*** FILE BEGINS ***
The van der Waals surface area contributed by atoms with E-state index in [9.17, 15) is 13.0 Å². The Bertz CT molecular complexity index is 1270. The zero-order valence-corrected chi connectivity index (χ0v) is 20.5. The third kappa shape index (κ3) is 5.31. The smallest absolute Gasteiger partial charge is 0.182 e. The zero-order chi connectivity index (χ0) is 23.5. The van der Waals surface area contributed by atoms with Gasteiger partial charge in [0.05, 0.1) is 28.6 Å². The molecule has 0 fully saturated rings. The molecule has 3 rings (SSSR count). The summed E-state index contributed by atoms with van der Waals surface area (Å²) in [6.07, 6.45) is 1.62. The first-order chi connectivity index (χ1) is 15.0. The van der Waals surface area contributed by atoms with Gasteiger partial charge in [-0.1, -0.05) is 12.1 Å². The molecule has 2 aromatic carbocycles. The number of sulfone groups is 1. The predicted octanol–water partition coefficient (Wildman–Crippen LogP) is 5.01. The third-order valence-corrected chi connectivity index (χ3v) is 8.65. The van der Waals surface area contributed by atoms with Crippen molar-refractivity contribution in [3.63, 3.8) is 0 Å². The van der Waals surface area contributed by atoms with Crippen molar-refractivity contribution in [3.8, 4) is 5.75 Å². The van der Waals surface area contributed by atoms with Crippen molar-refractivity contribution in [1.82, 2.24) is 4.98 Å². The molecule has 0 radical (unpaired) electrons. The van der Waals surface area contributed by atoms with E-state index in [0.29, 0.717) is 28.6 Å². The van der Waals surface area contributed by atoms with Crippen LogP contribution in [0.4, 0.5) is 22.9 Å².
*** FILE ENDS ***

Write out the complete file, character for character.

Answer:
The van der Waals surface area contributed by atoms with E-state index in [9.17, 15) is 13.0 Å². The Bertz CT molecular complexity index is 1270. The zero-order valence-corrected chi connectivity index (χ0v) is 20.5. The third kappa shape index (κ3) is 5.31. The smallest absolute Gasteiger partial charge is 0.182 e. The zero-order chi connectivity index (χ0) is 23.5. The van der Waals surface area contributed by atoms with Gasteiger partial charge in [0.05, 0.1) is 28.6 Å². The molecule has 0 fully saturated rings. The molecule has 3 rings (SSSR count). The summed E-state index contributed by atoms with van der Waals surface area (Å²) in [6.07, 6.45) is 1.62. The first-order chi connectivity index (χ1) is 15.0. The van der Waals surface area contributed by atoms with Gasteiger partial charge in [-0.1, -0.05) is 12.1 Å². The molecule has 2 aromatic carbocycles. The number of sulfone groups is 1. The predicted octanol–water partition coefficient (Wildman–Crippen LogP) is 5.01. The third-order valence-corrected chi connectivity index (χ3v) is 8.65. The van der Waals surface area contributed by atoms with Crippen molar-refractivity contribution in [3.63, 3.8) is 0 Å². The van der Waals surface area contributed by atoms with Crippen molar-refractivity contribution in [3.8, 4) is 5.75 Å². The van der Waals surface area contributed by atoms with Crippen molar-refractivity contribution in [1.82, 2.24) is 4.98 Å². The molecule has 0 radical (unpaired) electrons. The van der Waals surface area contributed by atoms with E-state index in [0.29, 0.717) is 28.6 Å². The van der Waals surface area contributed by atoms with Crippen LogP contribution in [0.4, 0.5) is 22.9 Å².